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You can always look to me


Son:


Out of the countless photos mom and I have taken of you over the years, this is by far one of my favorites. Mom snapped the picture shortly before we left the house to go somewhere, I think maybe your grandmother’s place. You were two or three months old. I was a guy who was tentative about everything associated with being a first-time father: feedings, diaper changes, properly fastening you in your car seat. For all I remember, this might have been the first time I’d successfully put all the straps where they were supposed to go and asked mom to capture the moment for posterity (“He’s not turning blue and gasping for air! I did it! I did it!”).


And there you were, looking at me as though I was the greatest guy in the world. For full disclosure, at that time I was the only guy with whom you’d spent more than an hour or two. But there was something in your eyes that said, “I like this dude with the big nose and thinning hair. He knows his stuff.”


I think you’ve long since discovered that isn’t the case.


You think I felt discombobulated on the days when I called mom at work with questions? It’s nothing compared to the day in 2008 when you were diagnosed with Autism. Yeah, mom and I have learned a lot over the last 13-plus years, but sometimes we still feel lost more than we care to admit. There are moments when all hell is breaking loose and we want to help you more than you could ever know, and you can’t tell us how we can fix whatever is wrong.


You’re turning 16 years old on Wednesday. This is the time when fathers are starting to teach their sons how to drive and hoping they remember to hit the brakes and not the accelerator if they’re in bumper-to-bumper traffic. This is the time when dads are passing on to their sons what they know about girls. This is the time when dads start realizing their not-so-little boy is oh-so-close to reaching adulthood and, brief stops for free meals and laundry aside, leaving home and starting his own life.


Me? Sometimes I’m still reminding you to lift the toilet seat before you take a leak. I’m helping you with your coat and occasionally giving you a gentle reminder to stick to what can be a hectic morning routine so you’re ready to board the school bus when it pulls up in front of our house in the morning. I’m realizing the baby who was placing his trust in me to guide him through life will still be doing so as he becomes a man, and as long as I’m drawing breath.


Buddy, please know that you can always look to me.


As reluctant as I sometimes am to send you out into the world alone, you’re doing quite well for yourself. Your freshman year of high school was fantastic – you earned a 3.5 grade-point average and an academic letter – and you’re off to a pretty good start as a sophomore. You’re playing adaptive sports – soccer in the fall, wiffleball in the spring – and you earned an athletic letter. You have a job folding towels at school and you’ve brought home three paychecks since you started in October.


You might have Autism and be nonverbal, but there still is a lot of typical teenager in you.



You like music – in this case, Paul McCartney, Oasis, One Direction, and some European singer who performed at a past Summer Olympics that you discovered on YouTube Kids – that you enjoy playing over and over. You leave lights on after you exit a room (Maybe you could kick in some of your earnings toward the electric bill, sonny. Energy costs are brutal!). Sometimes you just want your space and want mom and dad as far away from you as possible. Sometimes that means taking mom by the hand, nudging her into dad’s office and closing the door, like you did Sunday afternoon.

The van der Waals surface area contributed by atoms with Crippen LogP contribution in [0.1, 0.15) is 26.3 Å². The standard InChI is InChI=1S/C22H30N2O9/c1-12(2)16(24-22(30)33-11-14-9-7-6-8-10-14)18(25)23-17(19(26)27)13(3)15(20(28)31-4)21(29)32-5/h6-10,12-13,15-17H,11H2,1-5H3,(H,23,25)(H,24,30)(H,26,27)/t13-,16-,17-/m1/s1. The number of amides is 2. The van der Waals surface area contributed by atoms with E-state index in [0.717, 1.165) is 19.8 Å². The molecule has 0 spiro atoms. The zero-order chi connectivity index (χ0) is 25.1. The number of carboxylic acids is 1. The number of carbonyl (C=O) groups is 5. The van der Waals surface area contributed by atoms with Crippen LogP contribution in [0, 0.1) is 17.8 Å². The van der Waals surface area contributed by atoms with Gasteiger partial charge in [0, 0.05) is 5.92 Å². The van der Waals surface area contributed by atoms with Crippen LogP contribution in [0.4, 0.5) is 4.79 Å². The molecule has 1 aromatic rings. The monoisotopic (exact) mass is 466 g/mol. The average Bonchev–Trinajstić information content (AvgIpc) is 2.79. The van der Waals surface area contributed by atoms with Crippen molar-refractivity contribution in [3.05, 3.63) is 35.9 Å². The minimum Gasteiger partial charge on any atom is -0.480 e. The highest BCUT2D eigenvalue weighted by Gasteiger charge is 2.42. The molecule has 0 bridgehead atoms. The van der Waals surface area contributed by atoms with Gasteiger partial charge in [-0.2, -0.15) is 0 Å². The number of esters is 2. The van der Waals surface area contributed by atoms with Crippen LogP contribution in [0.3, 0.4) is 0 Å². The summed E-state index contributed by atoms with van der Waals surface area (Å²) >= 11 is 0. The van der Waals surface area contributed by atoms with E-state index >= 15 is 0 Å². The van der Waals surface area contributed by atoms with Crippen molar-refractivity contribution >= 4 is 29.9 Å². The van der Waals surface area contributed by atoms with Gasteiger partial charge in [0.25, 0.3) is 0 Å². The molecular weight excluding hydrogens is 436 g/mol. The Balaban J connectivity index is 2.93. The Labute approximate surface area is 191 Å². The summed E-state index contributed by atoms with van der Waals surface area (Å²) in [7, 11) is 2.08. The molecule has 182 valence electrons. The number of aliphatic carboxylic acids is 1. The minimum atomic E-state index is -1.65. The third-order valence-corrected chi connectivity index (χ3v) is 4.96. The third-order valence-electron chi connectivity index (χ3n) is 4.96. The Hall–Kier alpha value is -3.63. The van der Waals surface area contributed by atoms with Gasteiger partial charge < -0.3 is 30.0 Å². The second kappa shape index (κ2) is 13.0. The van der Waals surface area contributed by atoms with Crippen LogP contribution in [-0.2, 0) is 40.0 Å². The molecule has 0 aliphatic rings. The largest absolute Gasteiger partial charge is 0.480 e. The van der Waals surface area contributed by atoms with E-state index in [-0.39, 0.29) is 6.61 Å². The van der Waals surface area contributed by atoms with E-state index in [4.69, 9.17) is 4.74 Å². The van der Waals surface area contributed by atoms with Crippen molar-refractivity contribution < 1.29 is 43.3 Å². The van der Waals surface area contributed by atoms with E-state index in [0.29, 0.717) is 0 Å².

You have your moments, but mom and I love you and can’t imagine life without you. It terrifies us to think about the day when we are no longer a part of your life.


We talked about that early one morning over the long Thanksgiving weekend. I don’t know what prompted the conversation, but I think we both truly realized that you’re rapidly approaching adulthood. What will your life look like when you turn 21 and there is no more school? How well will we be able to take care of you as we age? Who would be your voice if, God forbid, something happened to us next week? How many family members would be willing to do so? Are there even any family members who would be willing to do so?


Please believe that mom and I are thinking about how to make your future successful. Mom is the savvy entrepreneur between the two of us, and she has some great ideas about things you possibly can start doing before you’re done with school. I don’t yet know what my role will be, but it will be an active role. I hope you think we’re taking good care of you now, and that we will find a way to make sure you’re taken care of after we’re gone.


There are moments when you’ll come up to me and just look into my eyes. Sometimes you even gently take my head and pull it toward yours until we’re eyeball-to-eyeball. These are the moments I’d like to believe that dad is someone in whom you have faith. These are the moments I’d like to believe you’re thinking, “I like this dude with the big nose and no hair. He knows his stuff.”


I don’t pretend to have all the answers, son – I never have and I never will. But I just hope you’ll always see someone who believes in you, and in whom who can always place your trust.

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